Certainly, there are stories in western settings that are grave and reverent. Grave and reverent stories are necessary. I favor them, personally. As a writer, I will write many grave and reverent stories; as an editor, I will certainly buy many grave and reverent stories, about both western and non-western cultures.***

But grave and reverent stories, wonderful as they are, represent only a fraction of the range of possible stories. When worrying about representation, it's not enough just to get other cultures on the page. The other cultures have to breathe. They have to be not just sad, but happy; not just rendered beautifully, but full of chaos and motion; not just careful and lovely, but messy and playful. We don't just need to see non-westerners on the page. We need to see non-westerners having fun.


*The appropriateness, or inappropriateness, of this fear is a topic for another post.

**Western writers of color may be less likely to exoticize non-western cultures, but it certainly seems to happen.

***Rephrased: Please keep sending me grave, reverent stories!



The Podcast I'm editing is called PodCastle. We're the fantasy imprint of Escape Pod. We publish mostly reprints, but we'l look at original fiction. Our pay rate is $100 for fiction from 2-6,000 words, and $20 for fiction under 2k. We're not yet officially open for business, so we don't have a website, but you can read some extremely basic information at our Podcastle livejournal.


Timmi Duchamp said...

I'm on my way out the door to the Locus Awards, so this has to be quick. Humor arguably stands as a sort of limit case for culture-- that is, people outside a culture will often not get it, even when they can speak & have a rudimentary understanding of the culture's language. (Hell, people in the US often don't get various forms of British humor, especially if they are provincial or working class.) Chances are, Rachel, if you got a story in your slush pile written from inside another culture, you might not even notice what was funny. Conversely, what an outsider writing about another culture might imagine is likely to hinge on a stereotype that is foreign to the culture being written about. (Humor, like narrative, often depends on cliches & stereotypes for its intelligibility.) It's a dicey situation, all around.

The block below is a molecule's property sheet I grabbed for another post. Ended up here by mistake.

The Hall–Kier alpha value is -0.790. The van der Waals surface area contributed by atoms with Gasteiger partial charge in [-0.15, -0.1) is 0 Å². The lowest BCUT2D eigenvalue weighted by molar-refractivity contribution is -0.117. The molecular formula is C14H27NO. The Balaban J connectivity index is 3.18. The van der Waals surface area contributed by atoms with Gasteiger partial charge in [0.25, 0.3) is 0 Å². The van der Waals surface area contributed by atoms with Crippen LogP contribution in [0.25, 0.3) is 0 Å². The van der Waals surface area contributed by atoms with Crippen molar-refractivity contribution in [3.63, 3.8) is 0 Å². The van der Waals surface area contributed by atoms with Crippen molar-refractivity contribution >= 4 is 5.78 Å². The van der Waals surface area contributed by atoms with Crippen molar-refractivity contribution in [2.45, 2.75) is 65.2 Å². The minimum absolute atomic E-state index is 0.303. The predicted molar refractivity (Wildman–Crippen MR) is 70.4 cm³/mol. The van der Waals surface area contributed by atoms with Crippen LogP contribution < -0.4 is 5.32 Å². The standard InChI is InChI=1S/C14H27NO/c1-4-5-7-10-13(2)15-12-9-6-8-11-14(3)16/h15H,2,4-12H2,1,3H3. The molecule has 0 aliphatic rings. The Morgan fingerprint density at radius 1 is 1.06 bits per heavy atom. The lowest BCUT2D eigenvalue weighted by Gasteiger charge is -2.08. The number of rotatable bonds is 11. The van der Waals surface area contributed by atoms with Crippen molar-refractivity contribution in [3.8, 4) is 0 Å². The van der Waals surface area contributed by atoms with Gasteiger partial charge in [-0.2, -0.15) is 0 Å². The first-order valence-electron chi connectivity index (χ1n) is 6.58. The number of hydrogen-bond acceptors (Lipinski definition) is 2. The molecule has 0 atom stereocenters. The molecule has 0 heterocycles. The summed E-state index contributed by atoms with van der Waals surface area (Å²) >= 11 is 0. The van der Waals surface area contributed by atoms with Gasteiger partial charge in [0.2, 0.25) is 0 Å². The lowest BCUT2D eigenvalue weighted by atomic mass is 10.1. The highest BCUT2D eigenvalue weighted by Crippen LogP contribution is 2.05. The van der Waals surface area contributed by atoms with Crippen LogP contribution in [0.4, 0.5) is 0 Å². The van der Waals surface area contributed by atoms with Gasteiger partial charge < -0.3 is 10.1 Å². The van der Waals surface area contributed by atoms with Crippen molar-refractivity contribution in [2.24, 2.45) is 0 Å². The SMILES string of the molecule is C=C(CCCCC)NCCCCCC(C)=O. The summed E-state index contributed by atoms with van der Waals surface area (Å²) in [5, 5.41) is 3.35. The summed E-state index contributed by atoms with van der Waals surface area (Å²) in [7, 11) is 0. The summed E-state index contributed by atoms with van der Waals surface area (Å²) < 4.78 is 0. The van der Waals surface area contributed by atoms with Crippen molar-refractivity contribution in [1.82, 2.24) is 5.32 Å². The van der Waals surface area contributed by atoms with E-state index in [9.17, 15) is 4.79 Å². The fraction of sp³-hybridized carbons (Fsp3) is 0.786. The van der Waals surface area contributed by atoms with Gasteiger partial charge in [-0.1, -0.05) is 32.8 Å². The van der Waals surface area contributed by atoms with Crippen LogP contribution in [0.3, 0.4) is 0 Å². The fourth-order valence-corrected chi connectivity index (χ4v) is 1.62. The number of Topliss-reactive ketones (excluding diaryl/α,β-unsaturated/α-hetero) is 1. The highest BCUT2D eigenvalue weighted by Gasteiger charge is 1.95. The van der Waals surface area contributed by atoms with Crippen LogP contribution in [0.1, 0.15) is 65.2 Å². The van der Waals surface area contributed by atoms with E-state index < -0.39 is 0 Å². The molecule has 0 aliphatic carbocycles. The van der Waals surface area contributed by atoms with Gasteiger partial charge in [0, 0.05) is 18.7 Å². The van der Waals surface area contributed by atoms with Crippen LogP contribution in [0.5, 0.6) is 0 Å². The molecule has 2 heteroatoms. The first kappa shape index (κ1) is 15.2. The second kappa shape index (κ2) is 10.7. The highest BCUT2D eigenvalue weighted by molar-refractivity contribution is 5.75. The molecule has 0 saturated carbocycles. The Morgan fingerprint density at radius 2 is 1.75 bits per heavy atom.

Rachel Swirsky said...

I hear you, Timmi.

It's interesting to contemplate the ramifications of that -- the idea that we are bonded more by our reactions to the negative than to the positive.

Still, I'm thinking about myths and things I've read from other cultures that are hilarious. There's perhaps some mental stretching to be done, and it may not always be compatible, but I don't think there's a total disconnect.

Nora said...

Agreement with Timmi -- humor is especially tough cross-culturally. But a big part of your problem is convention of the fantasy genre. Humorous fantasy seems to be rare, and it's not usually the stuff that makes the bestseller or award lists. Stuff that's set against war-torn backdrops does. So most fantasy writers focus on a) what they've read, and b) what they think fantasy fans want to read. Tolkien set this pattern, reinforced by Jordan and Brooks and all the other doorstop-writers... and also reinforced by the recent trend towards modern literary fantasy seen in places like ALCHEMY and the New Weird movement. If it's not four charas on a quest to find the McGuffin of power, it's something stunningly original but sometimes barely comprehensible and so very, very serious, because everyone knows True Art Is Serious.

Still, by publicizing the fact that you want humorous stuff in Podcastle, that should help you pull in more of the kind of stuff you want. =)

When does Podcastle launch? I need to set up downloads on iTunes!

Rachel Swirsky said...

I'm not sure when we launch yet, Nora, but I'll be sure to post it when I know more!